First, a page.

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Transcript: Governor Kate Brown on "Face the Nation," September 13, 2020

Oregon governor: Wildfires a "wake-up call" on climate change
Oregon Governor Kate Brown calls wildfires a "wake-up call" on climate change 05:55

The following is a transcript of an interview with Oregon Governor Kate Brown that aired Sunday, September 13, 2020, on "Face the Nation."

MARGARET BRENNAN: We begin this morning with Oregon's governor, Kate Brown, joining us from her home in Salem. Good morning to you, Governor.

GOVERNOR KATE BROWN: Good morning. Thank you so much for having me.

MARGARET BRENNAN: We have seen reports that at least 10 people have died, dozens are missing. State officials are- are warning of a potential mass fatality event. When will you have these fires under control?

GOV. BROWN: Well, the good news is that the weather has stabilized. Just to give your viewers a perspective about what's happening on the ground, about every year for the last 10 years, we burn about 500,000 acres. This year, this week alone, we've burned over a million acres of beautiful Oregon. We've got fires on the coast. We've got fires in communities right up abutting our metropolitan areas and southern Oregon has been devastated. We've had over 40,000 Oregonians who've had to evacuate, and we have a half a million Oregonians who are on some level of evacuation status. So these have been devastating. As I said, the good news is the weather is stabilizing, and it gives our hardworking firefighters an opportunity to go out and be proactive and build containment lines.

MARGARET BRENNAN: Do you have clarity yet on how the fire started?

GOV. BROWN: No. That'll be investigated over the days and weeks ahead, but I have to tell you, we saw the perfect firestorm. We saw incredible winds. We saw very cold, hot temperatures. And of course, we have a landscape that has seen 30 years of drought. This is truly the bellwether for climate change on the West Coast. And this is a wake-up call for all of us that we have got to do everything in our power to tackle climate change.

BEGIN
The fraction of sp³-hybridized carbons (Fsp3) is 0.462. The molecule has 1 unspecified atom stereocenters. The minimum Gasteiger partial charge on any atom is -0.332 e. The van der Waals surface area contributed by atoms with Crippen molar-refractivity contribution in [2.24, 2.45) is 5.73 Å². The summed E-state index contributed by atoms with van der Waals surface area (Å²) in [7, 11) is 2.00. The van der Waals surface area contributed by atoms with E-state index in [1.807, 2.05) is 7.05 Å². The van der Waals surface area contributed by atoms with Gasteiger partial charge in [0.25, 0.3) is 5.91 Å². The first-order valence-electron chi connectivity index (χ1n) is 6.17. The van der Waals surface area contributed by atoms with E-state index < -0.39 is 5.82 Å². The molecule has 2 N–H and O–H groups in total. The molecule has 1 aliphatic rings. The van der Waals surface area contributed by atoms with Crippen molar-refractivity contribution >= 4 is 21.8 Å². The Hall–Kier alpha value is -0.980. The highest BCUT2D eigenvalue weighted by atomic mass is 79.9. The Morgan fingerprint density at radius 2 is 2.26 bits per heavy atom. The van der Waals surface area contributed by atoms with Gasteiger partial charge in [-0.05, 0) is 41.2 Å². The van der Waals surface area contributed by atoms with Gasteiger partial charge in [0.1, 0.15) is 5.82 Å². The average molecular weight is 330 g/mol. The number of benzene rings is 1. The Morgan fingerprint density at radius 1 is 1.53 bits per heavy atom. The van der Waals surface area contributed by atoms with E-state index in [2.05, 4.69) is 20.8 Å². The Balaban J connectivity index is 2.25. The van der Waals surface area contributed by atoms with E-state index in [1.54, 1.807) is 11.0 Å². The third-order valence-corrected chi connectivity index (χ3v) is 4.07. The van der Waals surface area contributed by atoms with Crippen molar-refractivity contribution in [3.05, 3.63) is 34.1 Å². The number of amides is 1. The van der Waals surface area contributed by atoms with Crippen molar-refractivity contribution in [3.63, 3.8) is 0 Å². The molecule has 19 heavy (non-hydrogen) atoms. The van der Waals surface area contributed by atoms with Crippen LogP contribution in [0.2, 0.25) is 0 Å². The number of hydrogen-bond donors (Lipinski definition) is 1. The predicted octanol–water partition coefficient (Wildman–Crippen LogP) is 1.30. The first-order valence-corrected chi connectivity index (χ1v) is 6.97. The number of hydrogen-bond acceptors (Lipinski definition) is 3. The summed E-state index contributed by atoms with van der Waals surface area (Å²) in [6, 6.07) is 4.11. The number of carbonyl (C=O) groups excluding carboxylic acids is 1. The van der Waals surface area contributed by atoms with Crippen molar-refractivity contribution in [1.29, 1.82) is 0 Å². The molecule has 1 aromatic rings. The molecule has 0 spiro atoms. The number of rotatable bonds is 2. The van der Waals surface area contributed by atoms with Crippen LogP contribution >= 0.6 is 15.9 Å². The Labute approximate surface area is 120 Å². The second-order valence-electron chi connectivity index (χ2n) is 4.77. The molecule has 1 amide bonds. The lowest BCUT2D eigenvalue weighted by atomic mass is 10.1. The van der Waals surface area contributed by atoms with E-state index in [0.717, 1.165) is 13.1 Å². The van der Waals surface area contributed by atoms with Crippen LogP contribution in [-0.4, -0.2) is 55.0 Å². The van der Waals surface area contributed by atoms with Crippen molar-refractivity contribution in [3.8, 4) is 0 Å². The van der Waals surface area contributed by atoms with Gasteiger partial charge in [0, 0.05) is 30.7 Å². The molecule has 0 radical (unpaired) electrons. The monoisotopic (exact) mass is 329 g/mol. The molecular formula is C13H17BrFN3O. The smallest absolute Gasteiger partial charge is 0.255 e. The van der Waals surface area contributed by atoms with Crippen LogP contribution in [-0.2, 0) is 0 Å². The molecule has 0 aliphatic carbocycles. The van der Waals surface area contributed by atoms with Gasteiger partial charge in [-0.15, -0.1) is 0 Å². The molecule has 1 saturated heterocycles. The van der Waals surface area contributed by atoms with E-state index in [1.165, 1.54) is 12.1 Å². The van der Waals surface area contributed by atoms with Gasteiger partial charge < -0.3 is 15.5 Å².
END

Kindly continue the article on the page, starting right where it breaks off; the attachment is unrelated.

MARGARET BRENNAN: Governor, I understand that's your conviction. I know four former Oregon lawmakers have written an op-ed in The Washington Post, though, saying you can't blame climate change. Instead, it's a failure of your state government to prepare and that warnings were ignored regarding mismanagement of Oregon's forests. What is your response to that?

GOV. BROWN: Well, I stood up a fire council about two and a half years ago. Folks came together, Republicans, Democrats, to tackle the issues. The council had an extensive report and called for extensive investments in our communities, harvesting and thinning. Unfortunately, the Republicans walked away from the legislative session and we were unable to get that done. But I would say this, it's both. It's decades of mismanagement of our forests in this country, and it is the failure to tackle climate change. We need to do both. And we can.

MARGARET BRENNAN: We now know because of these fires all along the West Coast that Oregon has the worst air quality in the world. How are you keeping residents and your firefighters safe from this health threat and COVID at the same time?

GOV. BROWN: So we stood up our COVID modules early on. We were obviously aware that this could be a challenging fire season and our Oregon Health Authority, our Department of Forestry and our state fire marshal office came together early to develop these COVID modules. We've had thousands of firefighters helping fight fire in Oregon the past several weeks. The good news is so far we've seen no incidences of COVID. They've had to basically recreate our entire firefighting systems and they've done a phenomenal job. And doing that while working extremely hard, taking heroic efforts to save the lives of Oregonians across the state.

MARGARET BRENNAN: You've had thousands of people have to evacuate, some potentially left homeless. Your state is one of those automatically sending ballots to voters at their home address. So how is this going to affect voting in the upcoming election?

GOV. BROWN: I just have to say, I was at the state fairgrounds yesterday. I met Red Cross volunteers, one of them, Brandi, she had to evacuate her family before she could come to work for the Red Cross. I met a couple who had also been evacuated. They were paying it forward. They were helping their fellow Oregonians by serving food and volunteering at the state fairgrounds. So Oregonians have done a phenomenal job helping out, stepping up for each other like we always do.

MARGARET BRENNAN: Will they be able to vote?

GOV. BROWN: In terms of voting--


GOV. BROWN: In terms of voting, we were the first state in the country to be vote by mail. We have systems in place. I'm confident that our secretary of state is working hard as we speak to make sure that every eligible Oregonian gets a ballot. And we'll make sure they have the opportunity to participate in this election. In Oregon,--

MARGARET BRENNAN: In-person if needed?

GOV. BROWN: --we believe that your vote is your voice and every single voice matters.

MARGARET BRENNAN: And in-person if needed, to be clear?

GOV. BROWN: Absolutely. We continue to allow folks to vote in person if needed.

MARGARET BRENNAN: Wonderful. Governor, thank you very much for your time and good luck to you.

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